During the 2010 World Cup in South Africa “Paul the Octopus” became an unlikely star, not as an eight-armed goalkeeper but as the cephalopod who correctly predicted the outcome of eight matches.

Sadly Paul is now swimming in that great aquarium in the sky but another prognosticator once famously described as the “great vampire squid” is making its own predictions of which country may win soccer’s biggest prize of all and reap the ensuing economic benefits.

With the World Cup in Brazil just weeks away, the eggheads at Goldman Sachs have been pouring over World Cup soccer statistics and global markets going back to 1974, figuring out if the winning country can expect a nice bounce in its stock market performance.

In short the answer is yes, but it appears the positive impact doesn't last very long and Goldman concludes that the winning nation will often see its stock market actually underperform by around 4% in the year following the final.

As for the country that loses in the final? Expect an immediate "bout of the blues."

But it’s not just the economics of the World Cup that the investment bank studies; Goldman also takes a stab at predicting who will actually win the big tournament.

Of course, the financial “experts” at Goldman never saw the big economic crash coming in 2008, so why should we have faith in their ability to predict the outcome of soccer games?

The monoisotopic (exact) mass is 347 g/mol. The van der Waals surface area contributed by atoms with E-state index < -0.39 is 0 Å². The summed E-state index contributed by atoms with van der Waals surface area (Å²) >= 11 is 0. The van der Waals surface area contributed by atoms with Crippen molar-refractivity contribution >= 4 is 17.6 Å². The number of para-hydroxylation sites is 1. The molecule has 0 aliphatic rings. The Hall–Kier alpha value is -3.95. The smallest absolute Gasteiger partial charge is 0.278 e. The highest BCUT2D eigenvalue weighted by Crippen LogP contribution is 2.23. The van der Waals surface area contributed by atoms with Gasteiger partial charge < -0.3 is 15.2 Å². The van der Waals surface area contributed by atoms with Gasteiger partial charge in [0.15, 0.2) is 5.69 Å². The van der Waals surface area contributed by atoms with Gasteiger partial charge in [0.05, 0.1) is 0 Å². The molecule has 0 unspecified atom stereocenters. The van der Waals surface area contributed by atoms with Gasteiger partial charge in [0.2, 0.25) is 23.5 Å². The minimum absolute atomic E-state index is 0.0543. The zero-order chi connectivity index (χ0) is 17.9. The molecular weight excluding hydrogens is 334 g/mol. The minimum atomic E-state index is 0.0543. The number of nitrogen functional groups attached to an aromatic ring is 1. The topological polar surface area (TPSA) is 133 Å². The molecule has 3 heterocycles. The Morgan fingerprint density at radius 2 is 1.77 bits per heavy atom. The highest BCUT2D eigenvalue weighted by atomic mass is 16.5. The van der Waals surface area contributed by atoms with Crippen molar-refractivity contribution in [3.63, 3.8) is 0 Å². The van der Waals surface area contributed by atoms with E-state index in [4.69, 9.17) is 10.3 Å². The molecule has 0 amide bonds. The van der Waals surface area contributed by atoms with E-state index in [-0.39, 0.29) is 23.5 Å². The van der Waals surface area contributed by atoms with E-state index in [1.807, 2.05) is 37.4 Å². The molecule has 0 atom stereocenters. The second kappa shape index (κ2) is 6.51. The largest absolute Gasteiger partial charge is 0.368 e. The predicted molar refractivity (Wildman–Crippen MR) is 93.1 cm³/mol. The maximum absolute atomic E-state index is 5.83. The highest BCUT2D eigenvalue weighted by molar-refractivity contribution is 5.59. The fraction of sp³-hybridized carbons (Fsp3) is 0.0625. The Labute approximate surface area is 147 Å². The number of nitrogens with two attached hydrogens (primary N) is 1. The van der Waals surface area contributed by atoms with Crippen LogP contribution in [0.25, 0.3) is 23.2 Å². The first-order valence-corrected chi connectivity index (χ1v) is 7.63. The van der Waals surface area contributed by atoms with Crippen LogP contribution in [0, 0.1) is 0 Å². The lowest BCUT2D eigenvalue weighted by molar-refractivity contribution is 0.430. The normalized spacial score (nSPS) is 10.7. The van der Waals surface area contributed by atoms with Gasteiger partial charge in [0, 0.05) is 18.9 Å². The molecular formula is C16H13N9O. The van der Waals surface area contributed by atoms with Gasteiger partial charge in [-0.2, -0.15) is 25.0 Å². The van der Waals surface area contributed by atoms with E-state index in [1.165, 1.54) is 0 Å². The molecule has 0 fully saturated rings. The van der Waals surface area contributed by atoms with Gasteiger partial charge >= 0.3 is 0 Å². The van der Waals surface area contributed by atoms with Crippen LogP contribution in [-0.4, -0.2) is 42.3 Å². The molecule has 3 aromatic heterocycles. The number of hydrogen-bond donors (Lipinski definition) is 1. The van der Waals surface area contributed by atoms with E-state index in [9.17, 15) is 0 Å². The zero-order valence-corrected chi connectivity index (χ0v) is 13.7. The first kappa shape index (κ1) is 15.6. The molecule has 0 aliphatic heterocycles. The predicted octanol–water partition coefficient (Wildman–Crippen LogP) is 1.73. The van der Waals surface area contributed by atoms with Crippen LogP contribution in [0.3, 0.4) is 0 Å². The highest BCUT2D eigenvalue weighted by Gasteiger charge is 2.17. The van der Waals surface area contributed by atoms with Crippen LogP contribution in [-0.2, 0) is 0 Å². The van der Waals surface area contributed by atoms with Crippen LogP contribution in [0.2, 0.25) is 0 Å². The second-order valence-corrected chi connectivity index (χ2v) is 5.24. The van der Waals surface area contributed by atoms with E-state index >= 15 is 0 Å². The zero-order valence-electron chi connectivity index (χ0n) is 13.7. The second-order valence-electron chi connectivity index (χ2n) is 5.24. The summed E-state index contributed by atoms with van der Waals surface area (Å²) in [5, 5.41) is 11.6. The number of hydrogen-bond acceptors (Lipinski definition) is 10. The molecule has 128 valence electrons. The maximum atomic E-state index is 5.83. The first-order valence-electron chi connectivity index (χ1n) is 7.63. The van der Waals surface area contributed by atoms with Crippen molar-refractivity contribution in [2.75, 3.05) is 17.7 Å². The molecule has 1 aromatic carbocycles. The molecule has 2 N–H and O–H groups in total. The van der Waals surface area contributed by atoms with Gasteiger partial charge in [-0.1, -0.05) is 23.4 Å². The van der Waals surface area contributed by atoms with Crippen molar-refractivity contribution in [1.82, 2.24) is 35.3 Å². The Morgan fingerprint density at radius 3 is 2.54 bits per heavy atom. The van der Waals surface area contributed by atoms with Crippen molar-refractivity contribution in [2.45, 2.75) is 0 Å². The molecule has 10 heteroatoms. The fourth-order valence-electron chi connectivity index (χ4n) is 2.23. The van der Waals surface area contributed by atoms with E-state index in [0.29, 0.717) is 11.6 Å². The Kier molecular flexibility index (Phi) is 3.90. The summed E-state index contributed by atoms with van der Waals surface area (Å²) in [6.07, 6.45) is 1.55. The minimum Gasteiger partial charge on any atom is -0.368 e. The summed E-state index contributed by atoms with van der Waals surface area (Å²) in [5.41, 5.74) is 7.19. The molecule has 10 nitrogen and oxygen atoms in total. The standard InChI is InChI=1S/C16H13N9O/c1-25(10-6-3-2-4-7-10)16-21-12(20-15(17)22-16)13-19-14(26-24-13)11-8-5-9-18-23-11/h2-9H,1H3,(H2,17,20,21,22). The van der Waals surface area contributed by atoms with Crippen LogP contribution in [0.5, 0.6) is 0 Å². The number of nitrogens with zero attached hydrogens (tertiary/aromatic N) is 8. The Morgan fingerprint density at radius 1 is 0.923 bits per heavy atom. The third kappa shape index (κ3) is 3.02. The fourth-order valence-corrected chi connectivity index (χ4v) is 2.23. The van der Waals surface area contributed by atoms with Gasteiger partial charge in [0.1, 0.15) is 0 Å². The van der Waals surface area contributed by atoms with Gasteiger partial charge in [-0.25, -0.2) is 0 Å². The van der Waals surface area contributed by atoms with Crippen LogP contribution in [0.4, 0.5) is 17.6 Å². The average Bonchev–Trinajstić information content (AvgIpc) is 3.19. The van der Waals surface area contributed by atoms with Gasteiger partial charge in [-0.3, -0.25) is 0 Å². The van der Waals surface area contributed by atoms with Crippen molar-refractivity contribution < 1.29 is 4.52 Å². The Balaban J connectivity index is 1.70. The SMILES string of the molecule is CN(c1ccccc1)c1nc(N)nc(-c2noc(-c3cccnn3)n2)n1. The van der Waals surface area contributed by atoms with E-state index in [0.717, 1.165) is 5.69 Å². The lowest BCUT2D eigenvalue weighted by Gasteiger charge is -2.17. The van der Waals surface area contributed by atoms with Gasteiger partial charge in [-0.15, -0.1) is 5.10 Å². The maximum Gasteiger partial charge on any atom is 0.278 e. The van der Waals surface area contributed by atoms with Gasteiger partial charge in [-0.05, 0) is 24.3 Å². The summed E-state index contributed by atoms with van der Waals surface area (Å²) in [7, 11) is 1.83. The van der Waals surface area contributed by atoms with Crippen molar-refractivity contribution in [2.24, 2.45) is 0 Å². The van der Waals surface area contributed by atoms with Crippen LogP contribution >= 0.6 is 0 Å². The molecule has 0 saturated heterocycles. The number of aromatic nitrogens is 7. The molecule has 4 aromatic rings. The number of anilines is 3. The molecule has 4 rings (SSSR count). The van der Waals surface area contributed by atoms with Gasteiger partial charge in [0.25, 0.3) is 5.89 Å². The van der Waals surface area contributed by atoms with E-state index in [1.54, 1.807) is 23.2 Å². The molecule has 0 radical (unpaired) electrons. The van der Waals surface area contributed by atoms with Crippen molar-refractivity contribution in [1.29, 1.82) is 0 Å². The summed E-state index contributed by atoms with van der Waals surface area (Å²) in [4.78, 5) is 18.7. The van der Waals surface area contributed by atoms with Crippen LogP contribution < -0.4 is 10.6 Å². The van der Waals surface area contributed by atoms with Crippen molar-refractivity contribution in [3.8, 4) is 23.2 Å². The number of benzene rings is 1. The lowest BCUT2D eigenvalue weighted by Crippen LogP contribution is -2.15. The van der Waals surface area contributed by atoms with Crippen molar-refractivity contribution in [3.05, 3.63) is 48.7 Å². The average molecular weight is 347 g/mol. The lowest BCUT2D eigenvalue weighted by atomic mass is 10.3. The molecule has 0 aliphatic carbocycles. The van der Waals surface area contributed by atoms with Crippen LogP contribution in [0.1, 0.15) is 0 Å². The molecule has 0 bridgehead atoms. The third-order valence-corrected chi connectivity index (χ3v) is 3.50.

The investment bank actually uses a complicated statistical model based on historical data and mathematical computations that would make Pythagoras’ head spin. It also tabulates the results of international matches going back to 1960.

But statistics completely ignore the “human” element that plays such an important role in the high-pressure atmosphere of a World Cup competition.

There’s also heat, altitude, bad referees, angry wives, food poisoning and team fitness to consider, but the report does at least give some consideration to whether a team is playing in its home country or its home continent.

With all that said, what are Goldman's predictions?

Well it sees Brazil, Argentina, Germany and Spain as the four semi-finalists.

And it calculates a 48.5% chance of Brazil lifting the cup, with a 14.1% chance of Argentina being victorious. If it’s accurate, they’ll be partying on Copacabana beach for months.

What about the chances of my native England, whose only World Cup success came in 1966? A paltry 1.4%, and frankly I think that’s being generous.

So for investors who like to crunch the numbers and believe in history, Goldman Sachs says you may want to consider a short-term investment in Brazil’s stock market.

I wonder if Paul would agree.

The 32-country World Cup kicks off in Brazil on June 12.

Ashley Webster joined FOX Business Network (FBN) in September 2007 as the Overseas Markets Editor.